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Innovation Briefing: Innovation in the Public Services

Innovation Briefing: Innovation in the Public Services

LONDON, June 12 /PRNewswire/ -- Ever since Margaret Thatcher initiated greater focus on efficient delivery and cost effectiveness 25 years ago, the pressure for innovation in the Public Services has been intense and continuous with hundreds of billions of pounds of taxpayer's money now being spent on attempting to deliver better results for the citizens of the UK. Innovaro's latest briefing examines some of the types of innovation taking place today across the public sector and looks at how and why this may be relevant to the private sector.

Innovation in the Public Sector has be defined as 'any application of new ideas, or practices, which improves the outcomes arising from public service organizations ranging from central government activity through to regional bodies, unitary authorities, county councils, and local district bodies'. Although priorities, focus and capabilities for innovation in the public sector can differ significantly from the private sector, citizens / customers often demand equal levels of satisfaction from their banks, shops, utilities, their local governments and national institutions.

Technology Innovation

Technological innovation is one of the highest areas of spend for the public sector and so accordingly, also one of the areas with the highest expectation of impact. In the UK especially, whether it is the Home Office through its National ID-Card Scheme or the National Health Service through its National Programme for IT, government departments are engaged in some of the largest IT implementations ever undertaken - anywhere. Enormous programs such as these are both driving, and taking advantage of, the latest technological developments and breakthroughs in areas such as database management, payment systems and document control. Delivered largely by private sector consultancies such as Accenture, CapGemini and IBM some of these programmes are pushing the boundaries of project management and IT implementation with a corresponding crossover into private sector work.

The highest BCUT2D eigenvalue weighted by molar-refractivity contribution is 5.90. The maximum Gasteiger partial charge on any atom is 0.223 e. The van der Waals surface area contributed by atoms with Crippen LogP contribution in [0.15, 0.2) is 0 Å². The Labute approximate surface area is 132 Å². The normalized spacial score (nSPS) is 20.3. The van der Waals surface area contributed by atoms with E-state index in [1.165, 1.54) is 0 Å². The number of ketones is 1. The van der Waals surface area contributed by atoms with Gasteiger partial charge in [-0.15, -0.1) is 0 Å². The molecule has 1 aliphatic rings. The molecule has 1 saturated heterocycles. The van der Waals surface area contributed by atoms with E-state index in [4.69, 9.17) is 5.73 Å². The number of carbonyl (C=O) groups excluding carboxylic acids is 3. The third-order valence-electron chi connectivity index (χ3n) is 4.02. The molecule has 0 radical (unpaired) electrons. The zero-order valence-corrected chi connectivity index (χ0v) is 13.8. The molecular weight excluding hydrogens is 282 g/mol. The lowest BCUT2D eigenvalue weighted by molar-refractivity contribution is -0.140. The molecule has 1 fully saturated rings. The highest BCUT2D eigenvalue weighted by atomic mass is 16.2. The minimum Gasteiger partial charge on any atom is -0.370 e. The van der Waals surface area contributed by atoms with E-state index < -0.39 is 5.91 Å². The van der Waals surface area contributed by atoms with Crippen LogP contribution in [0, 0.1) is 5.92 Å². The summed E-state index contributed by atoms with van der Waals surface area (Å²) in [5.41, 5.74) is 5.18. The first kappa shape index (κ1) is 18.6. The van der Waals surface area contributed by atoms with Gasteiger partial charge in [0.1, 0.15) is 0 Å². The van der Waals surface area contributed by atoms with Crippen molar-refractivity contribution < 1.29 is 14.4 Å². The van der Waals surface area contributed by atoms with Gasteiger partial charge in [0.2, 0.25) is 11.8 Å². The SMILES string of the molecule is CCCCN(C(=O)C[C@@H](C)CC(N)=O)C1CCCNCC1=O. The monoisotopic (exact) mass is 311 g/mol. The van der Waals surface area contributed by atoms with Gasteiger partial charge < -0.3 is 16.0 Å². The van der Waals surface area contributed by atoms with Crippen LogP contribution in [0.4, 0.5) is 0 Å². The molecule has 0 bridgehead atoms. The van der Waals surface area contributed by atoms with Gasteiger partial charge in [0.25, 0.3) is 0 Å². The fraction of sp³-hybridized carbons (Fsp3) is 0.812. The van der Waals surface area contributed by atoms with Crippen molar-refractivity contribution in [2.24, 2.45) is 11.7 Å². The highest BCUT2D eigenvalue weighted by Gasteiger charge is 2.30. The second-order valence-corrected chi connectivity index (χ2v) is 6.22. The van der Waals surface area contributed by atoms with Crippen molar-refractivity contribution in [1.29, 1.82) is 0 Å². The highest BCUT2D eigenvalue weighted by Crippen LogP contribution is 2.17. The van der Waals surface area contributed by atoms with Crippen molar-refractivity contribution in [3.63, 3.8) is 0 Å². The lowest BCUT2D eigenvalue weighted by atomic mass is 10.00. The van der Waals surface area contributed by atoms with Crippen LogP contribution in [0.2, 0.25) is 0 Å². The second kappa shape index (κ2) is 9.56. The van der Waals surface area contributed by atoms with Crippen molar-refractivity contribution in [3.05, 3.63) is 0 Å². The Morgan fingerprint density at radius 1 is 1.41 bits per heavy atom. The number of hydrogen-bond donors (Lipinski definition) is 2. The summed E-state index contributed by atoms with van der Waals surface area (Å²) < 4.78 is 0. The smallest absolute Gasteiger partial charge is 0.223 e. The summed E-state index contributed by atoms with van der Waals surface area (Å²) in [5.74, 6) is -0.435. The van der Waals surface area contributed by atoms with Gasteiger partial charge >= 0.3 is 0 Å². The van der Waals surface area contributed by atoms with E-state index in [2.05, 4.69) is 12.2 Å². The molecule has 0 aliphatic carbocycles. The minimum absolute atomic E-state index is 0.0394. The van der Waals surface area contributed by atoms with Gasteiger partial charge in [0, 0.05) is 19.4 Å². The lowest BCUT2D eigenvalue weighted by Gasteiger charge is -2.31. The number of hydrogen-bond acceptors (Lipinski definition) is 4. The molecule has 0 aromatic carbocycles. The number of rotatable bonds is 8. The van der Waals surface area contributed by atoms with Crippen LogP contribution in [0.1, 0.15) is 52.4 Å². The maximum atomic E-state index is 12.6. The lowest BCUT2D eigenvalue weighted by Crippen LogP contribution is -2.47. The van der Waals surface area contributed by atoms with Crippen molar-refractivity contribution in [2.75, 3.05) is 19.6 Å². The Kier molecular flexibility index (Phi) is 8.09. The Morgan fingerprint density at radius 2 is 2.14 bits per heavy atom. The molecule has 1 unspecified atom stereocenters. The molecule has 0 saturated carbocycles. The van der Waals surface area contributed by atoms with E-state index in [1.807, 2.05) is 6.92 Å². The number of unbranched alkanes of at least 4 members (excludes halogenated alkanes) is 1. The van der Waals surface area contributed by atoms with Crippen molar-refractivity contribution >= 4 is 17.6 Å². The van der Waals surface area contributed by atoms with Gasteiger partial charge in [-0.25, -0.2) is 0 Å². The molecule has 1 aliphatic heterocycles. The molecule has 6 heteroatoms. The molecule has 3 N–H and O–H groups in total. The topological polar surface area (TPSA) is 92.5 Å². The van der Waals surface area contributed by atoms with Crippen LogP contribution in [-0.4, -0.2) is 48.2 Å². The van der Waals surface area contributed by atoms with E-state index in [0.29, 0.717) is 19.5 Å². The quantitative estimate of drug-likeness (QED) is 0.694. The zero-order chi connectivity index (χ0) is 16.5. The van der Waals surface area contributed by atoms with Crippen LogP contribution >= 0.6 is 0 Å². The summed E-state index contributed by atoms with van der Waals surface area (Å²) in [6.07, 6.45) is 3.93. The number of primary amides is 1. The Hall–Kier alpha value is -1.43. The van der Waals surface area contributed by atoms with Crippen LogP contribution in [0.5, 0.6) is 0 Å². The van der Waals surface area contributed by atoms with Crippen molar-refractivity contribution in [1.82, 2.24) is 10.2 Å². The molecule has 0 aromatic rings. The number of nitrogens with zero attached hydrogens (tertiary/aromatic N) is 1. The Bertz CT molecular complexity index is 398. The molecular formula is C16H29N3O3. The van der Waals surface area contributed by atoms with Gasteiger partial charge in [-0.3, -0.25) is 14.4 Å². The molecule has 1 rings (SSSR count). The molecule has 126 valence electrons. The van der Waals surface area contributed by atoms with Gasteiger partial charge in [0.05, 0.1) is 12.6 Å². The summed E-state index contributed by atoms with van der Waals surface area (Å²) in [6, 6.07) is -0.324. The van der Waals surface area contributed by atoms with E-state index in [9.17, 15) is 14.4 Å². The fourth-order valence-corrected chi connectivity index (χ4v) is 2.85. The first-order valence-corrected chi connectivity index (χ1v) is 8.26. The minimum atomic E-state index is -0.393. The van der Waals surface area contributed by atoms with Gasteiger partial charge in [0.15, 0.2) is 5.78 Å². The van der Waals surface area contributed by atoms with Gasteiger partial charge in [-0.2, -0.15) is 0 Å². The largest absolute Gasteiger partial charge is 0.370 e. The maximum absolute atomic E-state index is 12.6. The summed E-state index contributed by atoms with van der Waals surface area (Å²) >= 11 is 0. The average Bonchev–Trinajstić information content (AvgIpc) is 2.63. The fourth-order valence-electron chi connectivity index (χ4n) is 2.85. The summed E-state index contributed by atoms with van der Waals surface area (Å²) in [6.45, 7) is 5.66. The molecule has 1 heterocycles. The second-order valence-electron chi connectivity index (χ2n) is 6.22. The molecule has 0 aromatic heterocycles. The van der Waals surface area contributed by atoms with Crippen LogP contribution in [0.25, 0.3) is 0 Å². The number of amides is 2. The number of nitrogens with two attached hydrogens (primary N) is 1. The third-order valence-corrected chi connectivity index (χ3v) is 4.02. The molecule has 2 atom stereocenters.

While innovation here is largely focused upon the process of delivering value through IT, it is also concerned with delivering services in exciting and relevant ways such as through improving the user-interface or user-experience for the citizen, and creating value through better cross department information flows.

A high-profile example of technology-enabling public policy is the Central London Congestion Charge which has gained global recognition for both its ambition and its impact. Although many would agree that political nerve was a major contributor to getting this innovation on the table, others recognise that, without the enabling number-plate recognition technology and the supporting power of the database and payment engines required to process the enormous amounts of data, such a charging policy would still be a desire rather than the reality that it is today. The alignment of ambition, technology and cost efficiency could not have really occurred much earlier than it did. One learning here for the private sector is to have strategies in place for a time when the technology is available to support them.

Innovaro

If you would like the full details of this report and its conclusions, please contact Juliet Bernard at Bluebear on +44-(0)1707-320274 [email protected]. Juliet Bernard, Bluebear www.bluebear.co.uk, 60 Bridge Road East, Welwyn Garden City, Herts AL7 1JU, Tel: +44-(0)1707-320274, Mob: +44-(0)7778-397902, Skype: +44-(0)20-8123-8490

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